But you might also be hungry for more than a pot of tea, and the Tower of Cosmic Reflections can take care of that with great attention as well. There are snacks both sweet and savory, as well as heartier, yet still light dishes such as steamed buns, dumplings, and noodle bowls. Most dishes are vegetarian, though you can order your noodle bowl with free-range smoked turkey alongside the thin glass noodles, longevity mushrooms, and garlic sauce. The steamed buns were light and thin, with plenty of filling. A dipping sauce made of soy sauce, rice wine vinegar, and black and white sesame seeds was the right accompaniment. The small plates are perfect for sharing, so ordering a variety is a good idea if you’re not eating and sipping alone. Add a marbled tea egg, steeped in soy sauce, star anise, and pine-smoked tea or a daikon salad as a side dish. We also loved the horsebeans—lightly roasted fava beans—but were less enamored with the roasted watermelon seeds. Sweet dishes include , a pastry shell filled with sweet bean paste, lotus seed or other sweet fillings. There are almond cookies, coconut tarts, pressed plums, and candied mango slices.
The space is as beautiful and peaceful as a Chinese garden requires. The two-story, 50-seat building is as classically and carefully designed as the rest of the garden, in authentic Suzhou style. Lots of dark wood, carved chairs, tall, and narrow windows with elaborately carved frames surround you. Shelves showcase many types of teapots and other serving ware, all for sale. From the bamboo placemats and wooden trays to the delicately painted scenes on the walls, every detail is perfectly chosen to add to the ambiance. Some days, students and teachers from the Wisdom Arts Academy, the Nannfang Chinese Music club, or other organizations, provide live classical Chinese music in the teahouse. The schedule is available on their website.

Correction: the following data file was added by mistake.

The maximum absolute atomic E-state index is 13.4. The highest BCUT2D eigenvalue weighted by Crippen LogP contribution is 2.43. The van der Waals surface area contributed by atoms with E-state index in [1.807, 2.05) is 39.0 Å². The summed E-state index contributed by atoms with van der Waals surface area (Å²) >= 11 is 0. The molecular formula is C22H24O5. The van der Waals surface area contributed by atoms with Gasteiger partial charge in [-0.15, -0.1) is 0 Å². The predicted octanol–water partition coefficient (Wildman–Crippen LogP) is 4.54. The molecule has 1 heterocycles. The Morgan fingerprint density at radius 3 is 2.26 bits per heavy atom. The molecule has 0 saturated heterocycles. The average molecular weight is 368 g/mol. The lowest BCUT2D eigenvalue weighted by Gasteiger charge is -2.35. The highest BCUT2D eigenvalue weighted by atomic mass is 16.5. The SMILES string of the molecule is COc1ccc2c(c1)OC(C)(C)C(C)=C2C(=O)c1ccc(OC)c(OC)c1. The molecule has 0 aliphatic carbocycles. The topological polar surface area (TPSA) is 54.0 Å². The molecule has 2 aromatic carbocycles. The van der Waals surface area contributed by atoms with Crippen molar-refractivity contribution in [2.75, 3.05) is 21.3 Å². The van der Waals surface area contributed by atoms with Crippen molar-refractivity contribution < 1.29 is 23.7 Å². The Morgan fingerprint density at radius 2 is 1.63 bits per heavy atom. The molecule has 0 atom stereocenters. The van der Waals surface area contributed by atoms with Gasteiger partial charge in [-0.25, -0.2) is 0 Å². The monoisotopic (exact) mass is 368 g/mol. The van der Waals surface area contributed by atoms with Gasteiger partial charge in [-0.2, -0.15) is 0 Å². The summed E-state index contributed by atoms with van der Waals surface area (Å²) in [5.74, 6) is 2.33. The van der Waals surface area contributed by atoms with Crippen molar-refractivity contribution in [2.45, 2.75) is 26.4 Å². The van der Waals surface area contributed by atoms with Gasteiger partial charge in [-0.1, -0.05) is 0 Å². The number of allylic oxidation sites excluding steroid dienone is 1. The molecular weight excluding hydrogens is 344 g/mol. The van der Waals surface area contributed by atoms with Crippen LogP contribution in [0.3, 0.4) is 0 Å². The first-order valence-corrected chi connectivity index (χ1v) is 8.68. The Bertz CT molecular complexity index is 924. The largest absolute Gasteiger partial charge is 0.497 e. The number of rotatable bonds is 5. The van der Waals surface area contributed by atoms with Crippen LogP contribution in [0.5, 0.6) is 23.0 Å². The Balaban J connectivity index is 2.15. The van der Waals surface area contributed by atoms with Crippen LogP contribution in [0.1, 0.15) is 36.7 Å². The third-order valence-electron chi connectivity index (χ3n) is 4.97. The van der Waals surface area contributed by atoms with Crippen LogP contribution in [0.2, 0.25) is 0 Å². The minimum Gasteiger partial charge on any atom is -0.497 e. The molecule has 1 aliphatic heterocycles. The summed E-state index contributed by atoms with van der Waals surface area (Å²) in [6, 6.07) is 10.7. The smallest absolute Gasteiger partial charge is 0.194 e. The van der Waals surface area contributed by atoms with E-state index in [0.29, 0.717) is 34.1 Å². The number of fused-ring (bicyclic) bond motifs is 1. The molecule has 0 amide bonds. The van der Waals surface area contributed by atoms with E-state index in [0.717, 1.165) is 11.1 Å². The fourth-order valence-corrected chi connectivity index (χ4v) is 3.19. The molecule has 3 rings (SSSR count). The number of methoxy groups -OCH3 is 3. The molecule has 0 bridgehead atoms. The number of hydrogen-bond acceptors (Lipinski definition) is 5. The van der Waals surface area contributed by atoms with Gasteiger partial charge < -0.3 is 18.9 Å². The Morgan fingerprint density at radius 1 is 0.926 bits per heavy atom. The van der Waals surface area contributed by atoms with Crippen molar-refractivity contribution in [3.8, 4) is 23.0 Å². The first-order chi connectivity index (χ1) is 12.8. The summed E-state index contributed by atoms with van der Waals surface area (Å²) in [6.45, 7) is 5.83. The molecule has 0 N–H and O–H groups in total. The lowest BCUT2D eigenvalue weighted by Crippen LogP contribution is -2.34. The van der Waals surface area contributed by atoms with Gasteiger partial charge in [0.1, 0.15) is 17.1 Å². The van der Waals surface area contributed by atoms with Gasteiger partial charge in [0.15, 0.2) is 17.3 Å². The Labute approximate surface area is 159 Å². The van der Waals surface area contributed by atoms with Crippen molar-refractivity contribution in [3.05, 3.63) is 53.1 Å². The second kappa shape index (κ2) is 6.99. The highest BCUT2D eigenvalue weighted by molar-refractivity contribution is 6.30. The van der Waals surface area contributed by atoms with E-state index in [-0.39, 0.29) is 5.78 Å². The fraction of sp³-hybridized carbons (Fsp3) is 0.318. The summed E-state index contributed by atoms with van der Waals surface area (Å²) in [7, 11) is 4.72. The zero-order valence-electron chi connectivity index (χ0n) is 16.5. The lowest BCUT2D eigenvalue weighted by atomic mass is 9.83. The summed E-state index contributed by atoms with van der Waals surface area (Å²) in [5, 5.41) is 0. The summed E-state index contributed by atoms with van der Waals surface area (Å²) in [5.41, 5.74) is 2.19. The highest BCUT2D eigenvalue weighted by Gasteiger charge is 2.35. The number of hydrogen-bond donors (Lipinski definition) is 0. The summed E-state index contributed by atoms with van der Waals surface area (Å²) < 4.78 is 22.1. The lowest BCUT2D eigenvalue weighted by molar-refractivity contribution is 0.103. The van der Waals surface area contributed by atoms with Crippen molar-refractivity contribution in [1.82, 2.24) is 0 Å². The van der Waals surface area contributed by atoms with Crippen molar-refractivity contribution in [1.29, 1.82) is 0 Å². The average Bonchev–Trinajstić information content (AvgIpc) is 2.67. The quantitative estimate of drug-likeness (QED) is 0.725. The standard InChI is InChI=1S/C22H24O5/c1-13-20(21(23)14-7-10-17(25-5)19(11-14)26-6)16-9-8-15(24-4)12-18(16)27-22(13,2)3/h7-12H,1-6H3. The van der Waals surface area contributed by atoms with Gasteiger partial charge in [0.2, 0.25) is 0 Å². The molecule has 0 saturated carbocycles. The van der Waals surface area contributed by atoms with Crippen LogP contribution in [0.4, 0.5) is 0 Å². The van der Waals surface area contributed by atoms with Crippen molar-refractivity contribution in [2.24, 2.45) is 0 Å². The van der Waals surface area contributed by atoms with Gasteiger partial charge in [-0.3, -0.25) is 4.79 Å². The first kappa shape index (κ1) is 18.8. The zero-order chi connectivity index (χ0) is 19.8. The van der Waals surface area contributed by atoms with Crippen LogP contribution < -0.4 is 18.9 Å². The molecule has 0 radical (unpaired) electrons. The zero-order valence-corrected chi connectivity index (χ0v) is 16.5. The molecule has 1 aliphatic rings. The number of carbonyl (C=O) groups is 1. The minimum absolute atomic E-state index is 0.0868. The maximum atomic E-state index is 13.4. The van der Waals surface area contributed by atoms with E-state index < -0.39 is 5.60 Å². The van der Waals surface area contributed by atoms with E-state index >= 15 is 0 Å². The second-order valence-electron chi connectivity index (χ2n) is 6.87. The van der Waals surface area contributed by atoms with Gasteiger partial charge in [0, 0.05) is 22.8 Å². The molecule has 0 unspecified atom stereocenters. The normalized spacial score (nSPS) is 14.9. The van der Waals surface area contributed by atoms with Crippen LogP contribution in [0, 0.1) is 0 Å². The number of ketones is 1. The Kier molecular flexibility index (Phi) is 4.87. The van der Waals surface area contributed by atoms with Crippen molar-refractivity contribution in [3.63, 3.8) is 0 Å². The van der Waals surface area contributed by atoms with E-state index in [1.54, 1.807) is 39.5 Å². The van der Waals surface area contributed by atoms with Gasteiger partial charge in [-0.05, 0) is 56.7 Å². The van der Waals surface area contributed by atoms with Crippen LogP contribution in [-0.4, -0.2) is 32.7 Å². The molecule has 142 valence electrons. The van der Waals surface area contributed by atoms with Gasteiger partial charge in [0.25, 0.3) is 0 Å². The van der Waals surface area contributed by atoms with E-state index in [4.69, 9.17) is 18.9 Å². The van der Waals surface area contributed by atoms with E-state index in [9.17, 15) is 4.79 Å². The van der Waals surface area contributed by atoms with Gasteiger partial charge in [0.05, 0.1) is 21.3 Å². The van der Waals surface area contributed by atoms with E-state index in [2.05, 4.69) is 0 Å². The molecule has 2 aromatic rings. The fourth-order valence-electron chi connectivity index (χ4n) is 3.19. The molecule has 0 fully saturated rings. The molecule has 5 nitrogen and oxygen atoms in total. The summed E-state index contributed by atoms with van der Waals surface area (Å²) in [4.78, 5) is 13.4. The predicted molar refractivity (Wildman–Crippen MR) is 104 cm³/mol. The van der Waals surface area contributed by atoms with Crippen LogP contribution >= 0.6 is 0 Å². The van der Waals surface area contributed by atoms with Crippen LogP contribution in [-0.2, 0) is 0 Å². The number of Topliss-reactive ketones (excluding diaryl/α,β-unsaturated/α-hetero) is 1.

The Tower of Cosmic Reflections does not take reservations. A couple of wines are available by the glass, as well as some sakes and non-alcoholic fruit drinks. The best seats, in my opinion, are upstairs near the window if you can get them. The whole experience is a perfect opportunity to decompress from a busy day, rest from some stressful sight-seeing, and ease into a delicious lunch and the full experience of savoring very fine tea.
Price Range: Important Note: Entrance to the teahouse requires paying the entrance admission fee to the garden, $10 as of October 2018 ($7 for students, $9 for seniors). If you live in the area, consider an annual membership, which gives you a 10% discount in the teahouse. A pot of tea, beautifully presented but without the full ceremony, costs $5. The full “gong fu cha” ceremonial brewing is $8 per person. Snack prices begin at $3 for Mang Gong–blindman cookies from Guangdong—peanuts, pressed plums, etc. to $6 for Mooncakes. Steamed buns are $6, dumplings are $7; a Taoist Delight noodle bowl is $10, or $12 with smoked turkey. Side dishes are $4-5.